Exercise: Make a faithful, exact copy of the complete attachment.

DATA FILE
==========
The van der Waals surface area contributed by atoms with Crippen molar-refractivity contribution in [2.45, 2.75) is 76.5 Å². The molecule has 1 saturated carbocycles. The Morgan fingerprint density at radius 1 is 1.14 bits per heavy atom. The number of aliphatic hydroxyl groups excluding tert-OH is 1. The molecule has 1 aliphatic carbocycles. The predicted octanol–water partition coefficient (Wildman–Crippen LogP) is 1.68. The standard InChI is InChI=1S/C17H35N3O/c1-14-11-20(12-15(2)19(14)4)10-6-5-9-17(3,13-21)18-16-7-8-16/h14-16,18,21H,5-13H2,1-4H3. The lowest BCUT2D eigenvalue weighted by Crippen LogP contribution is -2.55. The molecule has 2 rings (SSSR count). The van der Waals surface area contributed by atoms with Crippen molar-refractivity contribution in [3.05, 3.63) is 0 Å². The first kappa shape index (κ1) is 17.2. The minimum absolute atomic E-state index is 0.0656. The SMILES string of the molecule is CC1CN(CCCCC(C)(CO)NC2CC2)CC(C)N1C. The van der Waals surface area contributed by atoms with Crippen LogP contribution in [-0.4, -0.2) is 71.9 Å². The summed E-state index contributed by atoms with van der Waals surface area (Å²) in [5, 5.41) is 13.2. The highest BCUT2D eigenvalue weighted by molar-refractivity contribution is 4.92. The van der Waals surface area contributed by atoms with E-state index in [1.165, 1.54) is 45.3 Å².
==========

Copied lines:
The van der Waals surface area contributed by atoms with Crippen molar-refractivity contribution in [2.45, 2.75) is 76.5 Å². The molecule has 1 saturated carbocycles. The Morgan fingerprint density at radius 1 is 1.14 bits per heavy atom. The number of aliphatic hydroxyl groups excluding tert-OH is 1. The molecule has 1 aliphatic carbocycles. The predicted octanol–water partition coefficient (Wildman–Crippen LogP) is 1.68. The standard InChI is InChI=1S/C17H35N3O/c1-14-11-20(12-15(2)19(14)4)10-6-5-9-17(3,13-21)18-16-7-8-16/h14-16,18,21H,5-13H2,1-4H3. The lowest BCUT2D eigenvalue weighted by Crippen LogP contribution is -2.55. The molecule has 2 rings (SSSR count). The van der Waals surface area contributed by atoms with Crippen molar-refractivity contribution in [3.05, 3.63) is 0 Å². The first kappa shape index (κ1) is 17.2. The minimum absolute atomic E-state index is 0.0656. The SMILES string of the molecule is CC1CN(CCCCC(C)(CO)NC2CC2)CC(C)N1C. The van der Waals surface area contributed by atoms with Crippen LogP contribution in [-0.4, -0.2) is 71.9 Å². The summed E-state index contributed by atoms with van der Waals surface area (Å²) in [5, 5.41) is 13.2. The highest BCUT2D eigenvalue weighted by molar-refractivity contribution is 4.92. The van der Waals surface area contributed by atoms with E-state index in [1.165, 1.54) is 45.3 Å².